Sheffield Woman of Steel dies aged 93

Mick and Mary Coward.
Mick and Mary Coward.

One of the Women of Steel - who braved the Blitz to make sure Sheffield's steelworks powered the Allies to victory - has died aged 93.

Mary Coward witnessed first hand the horrors of war during her time making components for Spitfires at the Thompson Engineering factory in Townhead Street, city centre.

Mary Coward during the war years.

Mary Coward during the war years.

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She was one of thousands of women who went to work in the factories to keep the war effort going while the men were out fighting in battle.

Mary started doing 12-hour shifts aged just 15 in 1940 and remained there until the end of the Second World War in 1945.

She bore witness to the sheer destruction caused by the Blitz of Sheffield in December 1940 which left more than 660 people dead.

However, such was the wartime spirit at the time she refused to let this stop her from going to work to help with the war effort.

Women Of Steel at work in the munitions factory - helping to win the fight for freedom.

Women Of Steel at work in the munitions factory - helping to win the fight for freedom.

Her son Anthony, aged 68, of Richmond, said: "She walked to work from her home in Nodder Road, Woodthorpe, and witnessed the devastation of the raid, scrambling over rubble in Fitzalan Square, as bodies were being recovered from the Marples Hotel, which took a direct hit."

Indeed the Coward family as a whole played a vital part in the war effort.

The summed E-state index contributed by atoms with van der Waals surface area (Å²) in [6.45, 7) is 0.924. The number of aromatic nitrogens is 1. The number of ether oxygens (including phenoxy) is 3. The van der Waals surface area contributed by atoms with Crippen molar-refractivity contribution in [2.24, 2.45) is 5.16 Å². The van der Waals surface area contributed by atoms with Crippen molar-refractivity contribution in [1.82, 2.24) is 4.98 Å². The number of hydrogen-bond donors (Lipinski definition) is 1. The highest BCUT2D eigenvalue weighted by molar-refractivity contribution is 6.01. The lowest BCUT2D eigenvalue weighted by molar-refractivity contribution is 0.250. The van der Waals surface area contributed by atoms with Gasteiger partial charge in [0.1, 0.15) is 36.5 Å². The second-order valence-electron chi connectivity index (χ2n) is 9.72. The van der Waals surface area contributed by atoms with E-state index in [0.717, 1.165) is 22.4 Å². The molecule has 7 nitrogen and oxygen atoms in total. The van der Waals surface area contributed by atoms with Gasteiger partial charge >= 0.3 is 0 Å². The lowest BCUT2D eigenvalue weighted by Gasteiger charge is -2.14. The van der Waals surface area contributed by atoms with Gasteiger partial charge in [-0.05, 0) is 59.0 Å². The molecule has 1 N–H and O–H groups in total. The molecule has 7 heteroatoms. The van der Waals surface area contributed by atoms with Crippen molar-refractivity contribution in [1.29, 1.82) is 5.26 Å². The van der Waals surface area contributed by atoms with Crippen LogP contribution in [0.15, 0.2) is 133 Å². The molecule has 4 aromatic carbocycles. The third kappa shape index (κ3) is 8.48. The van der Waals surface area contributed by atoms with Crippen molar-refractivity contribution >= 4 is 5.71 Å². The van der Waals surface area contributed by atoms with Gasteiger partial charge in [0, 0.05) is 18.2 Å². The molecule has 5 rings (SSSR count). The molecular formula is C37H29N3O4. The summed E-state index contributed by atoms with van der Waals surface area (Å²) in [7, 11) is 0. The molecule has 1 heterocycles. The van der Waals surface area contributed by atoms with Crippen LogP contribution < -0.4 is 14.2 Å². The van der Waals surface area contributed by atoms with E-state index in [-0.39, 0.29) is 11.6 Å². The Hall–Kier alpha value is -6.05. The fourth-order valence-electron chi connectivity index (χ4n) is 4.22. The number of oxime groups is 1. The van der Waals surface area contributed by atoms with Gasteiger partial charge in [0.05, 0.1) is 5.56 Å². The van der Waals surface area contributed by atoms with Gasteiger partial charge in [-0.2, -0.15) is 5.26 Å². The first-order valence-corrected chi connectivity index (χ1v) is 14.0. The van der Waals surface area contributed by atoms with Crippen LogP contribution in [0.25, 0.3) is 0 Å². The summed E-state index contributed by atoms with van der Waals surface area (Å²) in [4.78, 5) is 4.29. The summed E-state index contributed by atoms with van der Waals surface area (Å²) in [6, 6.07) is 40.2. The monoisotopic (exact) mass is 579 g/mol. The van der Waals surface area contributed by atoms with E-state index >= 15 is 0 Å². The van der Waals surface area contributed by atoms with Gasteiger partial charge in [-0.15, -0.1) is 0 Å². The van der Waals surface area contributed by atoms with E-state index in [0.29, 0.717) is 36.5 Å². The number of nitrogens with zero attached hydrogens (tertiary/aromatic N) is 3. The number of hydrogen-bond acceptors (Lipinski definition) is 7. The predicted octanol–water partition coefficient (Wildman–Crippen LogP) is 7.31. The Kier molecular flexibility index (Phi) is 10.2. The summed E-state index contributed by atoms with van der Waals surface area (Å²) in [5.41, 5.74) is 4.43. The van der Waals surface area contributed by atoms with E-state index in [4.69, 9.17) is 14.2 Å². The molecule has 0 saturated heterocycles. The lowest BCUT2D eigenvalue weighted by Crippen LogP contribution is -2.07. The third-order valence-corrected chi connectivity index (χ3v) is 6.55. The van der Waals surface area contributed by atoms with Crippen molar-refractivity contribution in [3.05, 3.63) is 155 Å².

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Mary's dad Walter worked down the coal mine and her husband Mick served on HMS Rodney, which played a major role in the sinking of the German battleship Bismarck in May 1941.

Anthony said: "With her father supplying the fuel, Mary manufacturing the weapons and Mick pulling the trigger, how could we fail to defeat Hitler and the Nazis."

The Women of Steel statue is unveiled.

The Women of Steel statue is unveiled.

After the war she worked in a supermarket for about 30 years.

Mary was a supporter of The Star backed campaign to raise money for a Women of Steel statue in the city and was at its unveiling in Barker's Pool in 2016.

Anthony said: "In her own words she said it was 'about time'. She was very proud of her role in the war years. They were all scared but they just had to get on with it."

He added: "She always loved a laugh and having her family around her."

Mary Coward at the Women of Steel statue unveiling.

Mary Coward at the Women of Steel statue unveiling.

She died after suffering a stroke at Beechy Knoll Care Home in Richmond on April 12.

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Mary had two children, four grandchildren and three great-grandchildren.

The funeral will take place at St Theresa's Church in Prince of Wales Road on Friday, May 4, at 10.30am followed by cremation.